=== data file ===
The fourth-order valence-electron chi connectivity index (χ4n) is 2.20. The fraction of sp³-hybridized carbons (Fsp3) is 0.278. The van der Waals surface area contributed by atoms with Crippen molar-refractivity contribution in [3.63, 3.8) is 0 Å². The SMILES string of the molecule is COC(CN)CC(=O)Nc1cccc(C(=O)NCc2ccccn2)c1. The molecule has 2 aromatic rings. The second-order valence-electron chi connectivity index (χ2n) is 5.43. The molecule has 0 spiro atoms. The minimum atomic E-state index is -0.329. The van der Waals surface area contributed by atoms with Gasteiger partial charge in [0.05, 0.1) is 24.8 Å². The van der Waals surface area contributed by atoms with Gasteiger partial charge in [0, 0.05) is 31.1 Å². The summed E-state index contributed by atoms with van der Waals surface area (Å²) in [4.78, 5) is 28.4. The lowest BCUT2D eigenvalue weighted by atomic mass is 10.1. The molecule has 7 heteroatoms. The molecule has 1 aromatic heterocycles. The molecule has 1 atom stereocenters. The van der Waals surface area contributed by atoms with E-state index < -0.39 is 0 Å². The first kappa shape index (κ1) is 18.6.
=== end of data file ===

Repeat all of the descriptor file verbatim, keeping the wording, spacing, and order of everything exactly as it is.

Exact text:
The fourth-order valence-electron chi connectivity index (χ4n) is 2.20. The fraction of sp³-hybridized carbons (Fsp3) is 0.278. The van der Waals surface area contributed by atoms with Crippen molar-refractivity contribution in [3.63, 3.8) is 0 Å². The SMILES string of the molecule is COC(CN)CC(=O)Nc1cccc(C(=O)NCc2ccccn2)c1. The molecule has 2 aromatic rings. The second-order valence-electron chi connectivity index (χ2n) is 5.43. The molecule has 0 spiro atoms. The minimum atomic E-state index is -0.329. The van der Waals surface area contributed by atoms with Gasteiger partial charge in [0.05, 0.1) is 24.8 Å². The van der Waals surface area contributed by atoms with Gasteiger partial charge in [0, 0.05) is 31.1 Å². The summed E-state index contributed by atoms with van der Waals surface area (Å²) in [4.78, 5) is 28.4. The lowest BCUT2D eigenvalue weighted by atomic mass is 10.1. The molecule has 7 heteroatoms. The molecule has 1 aromatic heterocycles. The molecule has 1 atom stereocenters. The van der Waals surface area contributed by atoms with E-state index < -0.39 is 0 Å². The first kappa shape index (κ1) is 18.6.